Obesity and overweight in Canada: an updated cost-of-illness study

Centre for Health Evaluation and Outcome Sciences, St Paul's Hospital, Vancouver, BC, Canada V6Z 1Y6.
Obesity Reviews (Impact Factor: 7.86). 05/2009; 11(1):31-40. DOI: 10.1111/j.1467-789X.2009.00579.x
Source: PubMed

ABSTRACT This study is to update the estimates of the economic burden of illness because of overweight and obesity in Canada by incorporating the increase in prevalence of overweight and obesity, findings of new related comorbidities and rise in the national healthcare expenditure. The burden was estimated from a societal perspective using the prevalence-based cost-of-illness methodology. Results from a literature review of the risks of 18 related comorbidities were combined with prevalence of overweight and obesity in Canada to estimate the extent to which each comorbidity is attributable to overweight and obesity. The direct costs were extracted from the National Health Expenditure Database and allocated to each comorbidity using weights principally from the Economic Burden of Illness in Canada. The study showed that the total direct costs attributable to overweight and obesity in Canada were $6.0 billion in 2006, with 66% attributable to obesity. This corresponds to 4.1% of the total health expenditures in Canada in 2006. The inclusion of newly identified comorbidities increased the direct cost estimates of obesity by 25%, while the rise in national healthcare expenditure accounted for a 19% increase. Policies to reduce being overweight and obese could potentially save the Canadian healthcare system millions of dollars.

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    ABSTRACT: Internationally there is limited empirical evidence on the impact of overweight and obesity on health service use and costs. We estimate the burden of hospitalisation-admissions, days and costs-associated with above-normal BMI. Population-based prospective cohort study involving 224,254 adults aged ≥45y in Australia (45 and Up Study). Baseline questionnaire data (2006-2009) were linked to hospitalisation and death records (median follow-up 3.42y) and hospital cost data. The relationships between BMI and hospital admissions and days were modelled using zero-inflated negative binomial regression; generalised gamma models were used to model costs. Analyses were stratified by sex and age (45-64, 65-79, ≥80y), and adjusted for age, area of residence, education, income, smoking, alcohol-intake and private health insurance status. Population attributable fractions were also calculated. There were 459,346 admissions (0.55/person-year) and 1,483,523 hospital days (1.76/person-year) during follow-up. For ages 45-64y and 65-79y, rates of admissions, days and costs increased progressively with increments of above-normal BMI. Compared to BMI 22.5-<25kg/m2, rates of admissions and days were 1.64-2.54 times higher for BMI 40-50kg/m2; costs were 1.14-1.24 times higher for BMI 27.5-<30kg/m2, rising to 1.77-2.15 times for BMI 40-50kg/m2. The BMI-hospitalisation relationship was less clear for ≥80y. We estimated that among Australians 45-79y, around 1 in every 8 admissions are attributable to overweight and obesity (2% to overweight, 11% to obesity), as are 1 in every 6 days in hospital (2%, 16%) and 1 in every 6 dollars spent on hospitalisation (3%, 14%). The dose-response relationship between BMI and hospital use and costs in mid-age and older Australians in the above-normal BMI range suggests even small downward shifts in BMI among these people could result in considerable reductions in their annual health care costs; whether this would result in long-term savings to the health care system is not known from this study.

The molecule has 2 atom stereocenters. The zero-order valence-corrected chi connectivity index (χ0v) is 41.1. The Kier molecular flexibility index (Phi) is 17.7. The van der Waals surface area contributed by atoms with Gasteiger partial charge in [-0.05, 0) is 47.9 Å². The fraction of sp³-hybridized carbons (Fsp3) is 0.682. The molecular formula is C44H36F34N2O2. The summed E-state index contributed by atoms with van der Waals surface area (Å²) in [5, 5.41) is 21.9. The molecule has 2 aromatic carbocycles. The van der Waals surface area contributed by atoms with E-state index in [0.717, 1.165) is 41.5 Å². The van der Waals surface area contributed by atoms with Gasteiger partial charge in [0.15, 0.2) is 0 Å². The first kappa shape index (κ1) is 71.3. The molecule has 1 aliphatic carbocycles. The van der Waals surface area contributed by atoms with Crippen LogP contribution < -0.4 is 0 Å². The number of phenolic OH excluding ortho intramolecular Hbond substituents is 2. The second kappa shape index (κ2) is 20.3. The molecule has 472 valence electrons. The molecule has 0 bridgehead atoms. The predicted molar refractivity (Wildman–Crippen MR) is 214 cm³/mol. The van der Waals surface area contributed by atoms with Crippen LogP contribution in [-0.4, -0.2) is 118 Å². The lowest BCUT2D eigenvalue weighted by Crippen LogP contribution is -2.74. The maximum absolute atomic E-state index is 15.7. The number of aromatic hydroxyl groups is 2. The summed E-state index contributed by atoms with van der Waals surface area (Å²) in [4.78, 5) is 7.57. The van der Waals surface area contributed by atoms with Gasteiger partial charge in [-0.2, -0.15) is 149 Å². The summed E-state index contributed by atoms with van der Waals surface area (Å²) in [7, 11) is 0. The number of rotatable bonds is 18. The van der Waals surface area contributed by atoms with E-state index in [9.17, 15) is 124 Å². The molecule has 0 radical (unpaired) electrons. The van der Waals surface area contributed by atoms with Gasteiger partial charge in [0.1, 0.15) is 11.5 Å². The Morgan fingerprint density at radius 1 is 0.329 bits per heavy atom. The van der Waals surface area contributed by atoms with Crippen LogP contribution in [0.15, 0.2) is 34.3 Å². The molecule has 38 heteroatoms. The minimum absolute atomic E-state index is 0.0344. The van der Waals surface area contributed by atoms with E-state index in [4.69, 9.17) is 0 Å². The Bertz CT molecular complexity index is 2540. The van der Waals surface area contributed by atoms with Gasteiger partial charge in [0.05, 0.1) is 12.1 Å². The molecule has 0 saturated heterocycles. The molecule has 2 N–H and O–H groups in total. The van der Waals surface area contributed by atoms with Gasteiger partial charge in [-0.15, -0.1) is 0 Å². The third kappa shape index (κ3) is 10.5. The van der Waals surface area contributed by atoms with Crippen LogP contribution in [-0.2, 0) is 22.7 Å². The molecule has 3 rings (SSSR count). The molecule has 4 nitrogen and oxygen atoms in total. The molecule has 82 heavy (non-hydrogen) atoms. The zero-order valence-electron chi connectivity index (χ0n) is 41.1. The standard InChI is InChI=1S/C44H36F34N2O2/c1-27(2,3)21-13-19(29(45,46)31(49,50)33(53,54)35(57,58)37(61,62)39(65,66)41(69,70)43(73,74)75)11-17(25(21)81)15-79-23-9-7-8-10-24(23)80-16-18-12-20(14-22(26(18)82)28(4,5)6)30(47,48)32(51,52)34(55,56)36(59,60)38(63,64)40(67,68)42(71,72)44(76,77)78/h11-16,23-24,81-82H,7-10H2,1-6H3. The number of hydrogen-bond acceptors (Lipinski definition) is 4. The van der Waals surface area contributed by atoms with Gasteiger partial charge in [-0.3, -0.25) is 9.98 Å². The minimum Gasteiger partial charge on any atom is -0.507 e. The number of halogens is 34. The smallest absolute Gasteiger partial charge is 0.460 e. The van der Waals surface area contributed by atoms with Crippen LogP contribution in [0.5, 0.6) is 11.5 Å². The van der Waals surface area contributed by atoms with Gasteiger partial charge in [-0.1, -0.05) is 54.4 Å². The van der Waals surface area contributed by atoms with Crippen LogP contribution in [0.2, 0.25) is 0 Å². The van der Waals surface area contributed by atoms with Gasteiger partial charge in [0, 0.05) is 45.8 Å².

PLoS ONE 03/2015; 10(3):e0118599. DOI:10.1371/journal.pone.0118599 · 3.53 Impact Factor
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    ABSTRACT: Background: In hospitals, length of stay (LOS) is a priority but it may be prolonged by malnutrition. This study seeks to determine the contributors to malnutrition at admission and evaluate its effect on LOS. Materials and Methods: This is a prospective cohort study conducted in 18 Canadian hospitals from July 2010 to February 2013 in patients ≥ 18 years admitted for ≥ 2 days. Excluded were those admitted directly to the intensive care unit; obstetric, psychiatry, or palliative wards; or medical day units. At admission, the main nutrition evaluation was subjective global assessment (SGA). Body mass index (BMI) and handgrip strength (HGS) were also performed to assess other aspects of nutrition. Additional information was collected from patients and charts review during hospitalization. Results: One thousand fifteen patients were enrolled: based on SGA, 45% (95% confidence interval [CI], 42%-48%) were malnourished, and based on BMI, 32% (95% CI, 29%-35%) were obese. Independent contributors to malnutrition at admission were Charlson comorbidity index > 2, having 3 diagnostic categories, relying on adult children for grocery shopping, and living alone. The median (range) LOS was 6 (1-117) days. After controlling for demographic, socioeconomic, and disease-related factors and treatment, malnutrition at admission was independently associated with prolonged LOS (hazard ratio, 0.73; 95% CI, 0.62-0.86). Other nutrition-related factors associated with prolonged LOS were lower HGS at admission, receiving nutrition support, and food intake < 50%. Obesity was not a predictor. Conclusion: Malnutrition at admission is prevalent and associated with prolonged LOS. Complex disease and age-related social factors are contributors. © 2015 American Society for Parenteral and Enteral Nutrition.
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